“One of my great pleasures in working with trees is being able to see and work with trees that were planted and/or cared for by my father and some even by my grandfather. And, to be able to point out these trees with pride to my family. Trees are a marvelous gift from God that connect one generation to those that precede and succeed it. In this manner, the work of my ancestors has been passed along for me to enjoy and likewise, I pass along for my children and future generations.”
I spoke these words in 2001 during the eulogy I delivered at my mother’s memorial service. They came to mind again as I read a recent article in the Sun Messenger (Thursday November 11, 2010) about a display on the “Nazi Olympics” at the Maltz Museum of Jewish Heritage in Beachwood. (Click Here to Read Sun Messenger Article.)
One cannot help but be emotionally shaken by the hatred and cruelty of the murderous Nazi regime, and by the indifference and inaction by so many others.
There was considerable movement afoot in the US to boycott the 1936 Berlin Olympics. Jeremiah Mahoney, president of the Amateur Athletic Union (AAU), publicly supported a boycott, believing that Nazi ideology, based on racial inequality, was the direct opposite of the Olympic code, and warning, “… for America to participate in the Olympics in Germany means giving American moral and financial support to the Nazi regime, which is opposed to all that Americans hold dearest.”
But Jesse Owens and other African – American track stars favored participating in the Olympics because they felt that their victories would serve to discredit Hitler’s Nazi theory of Aryan supremacy. Realize that in the 1930’s blacks suffered discrimination in most areas of American life. Jim Crow laws barred them from many jobs and from entering public places such as restaurants and hotels. And, consider that black athletes were barred from professional baseball until 1947, professional football until 1946, professional basketball until 1950, and professional golf until 1961!
Germany presented Olympic gold medalists with English Oak tree seedlings in recognition of their achievement. Jesse Owens was presented four Olympic Oak Trees, one for each of the four gold medals he garnered. Two of Jesse Owens’ Olympic Oak Trees continue growing today, one on the campus of the Ohio State University in Columbus, Ohio and the other by the track where Jesse practiced for the ’36 Olympics, at James Ford Rhodes High School in my hometown of Cleveland.
In 2003, Forest City Tree Protection, along with another local arborist, donated pro bono tree care services for the magnificent 43” diameter English oak tree at James Ford Rhodes High School. The tree is a living testament to the will and determination of a true American hero, Jesse Owens, who, along with his fellow African-American athletes, repudiated Nazi racial theories of Aryan supremacy with their victories.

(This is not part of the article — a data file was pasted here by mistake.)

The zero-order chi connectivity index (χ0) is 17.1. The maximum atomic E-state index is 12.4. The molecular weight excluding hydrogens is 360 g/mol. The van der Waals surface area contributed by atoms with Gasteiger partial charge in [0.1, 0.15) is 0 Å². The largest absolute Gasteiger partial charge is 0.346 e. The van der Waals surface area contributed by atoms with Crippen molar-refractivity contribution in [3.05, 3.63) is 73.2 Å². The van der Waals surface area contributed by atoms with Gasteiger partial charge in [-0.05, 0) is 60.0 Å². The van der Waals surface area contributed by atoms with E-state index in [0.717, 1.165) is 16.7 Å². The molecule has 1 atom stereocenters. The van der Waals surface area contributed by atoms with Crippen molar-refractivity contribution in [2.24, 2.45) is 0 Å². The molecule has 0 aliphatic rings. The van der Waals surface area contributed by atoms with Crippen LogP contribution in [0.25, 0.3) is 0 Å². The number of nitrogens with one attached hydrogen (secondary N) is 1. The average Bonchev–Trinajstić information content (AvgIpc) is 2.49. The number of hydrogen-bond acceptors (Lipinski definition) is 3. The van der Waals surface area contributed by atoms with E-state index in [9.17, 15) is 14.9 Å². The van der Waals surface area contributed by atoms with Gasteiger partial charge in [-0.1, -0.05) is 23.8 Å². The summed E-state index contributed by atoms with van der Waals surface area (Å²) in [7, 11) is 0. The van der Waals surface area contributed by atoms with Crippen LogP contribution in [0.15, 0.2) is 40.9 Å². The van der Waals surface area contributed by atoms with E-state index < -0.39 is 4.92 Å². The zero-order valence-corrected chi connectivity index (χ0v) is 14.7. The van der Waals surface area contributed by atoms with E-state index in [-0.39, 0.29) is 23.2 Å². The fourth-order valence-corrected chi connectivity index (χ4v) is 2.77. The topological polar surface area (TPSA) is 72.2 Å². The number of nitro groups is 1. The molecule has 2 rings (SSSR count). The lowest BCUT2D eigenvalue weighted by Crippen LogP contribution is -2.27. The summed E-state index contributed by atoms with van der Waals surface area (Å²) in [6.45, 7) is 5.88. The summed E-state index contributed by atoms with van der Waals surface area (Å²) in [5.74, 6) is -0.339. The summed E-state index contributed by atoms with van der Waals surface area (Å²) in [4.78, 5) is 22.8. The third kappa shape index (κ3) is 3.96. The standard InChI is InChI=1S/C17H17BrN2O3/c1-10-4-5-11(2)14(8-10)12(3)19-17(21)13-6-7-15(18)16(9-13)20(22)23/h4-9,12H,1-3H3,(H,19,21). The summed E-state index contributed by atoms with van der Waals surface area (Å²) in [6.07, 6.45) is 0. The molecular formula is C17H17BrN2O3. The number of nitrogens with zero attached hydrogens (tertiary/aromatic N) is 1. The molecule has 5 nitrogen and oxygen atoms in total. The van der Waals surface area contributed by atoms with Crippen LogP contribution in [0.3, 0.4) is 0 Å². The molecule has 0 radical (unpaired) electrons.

Forest City Tree crews pruned and cabled the hallowed boughs of this grand tree and assisted Mark Hoenigman of Busy Bee Tree Service in providing much needed root therapy treatments. Crews took great care while pruning, cabling, and performing root therapy treatments to ensure that hoses, equipment, and cuttings did not harm or damage the appearance and shape of the tree. Branches were carefully removed and disposed. Crews followed exacting safety standards, and stayed watchful for situations potentially harmful to the tree. Given the very public nature of the tree and its close proximity to people, structures, and vehicles a good deal of planning and coordination was required ahead of time. During the course of the work itself, great care had to be taken to ensure the safety of people and protection of structures. We also involved administrators, teachers, and students in the process so as to build and uplift their appreciation of the tree and its future care.
The Tree Care Industry Association recognized Forest City Tree Protection with an Award of Excellence in 2003 for its efforts to preserve and protect the Jesse Owens Olympic Oak Tree.
What a privilege it was to work on and provide care for such an incredible tree. A tree that represents so much for so very many and which connects us and future generations with a crucial part of our history and heritage. But, truth is, everyday we work on or amidst the hallowed boughs of that which, as the poet Joyce Kilmer reminds us, “only God can make.”
Trees ARE a marvelous gift from God that connect one generation to those that precede and succeed it. The work of my ancestors has been passed along for our generation to enjoy and likewise, we pass along for our children and future generations. This task with which we’ve been entrusted is indeed a sacred trust. We treat it with the respect and integrity it deserves and, hold it dearly!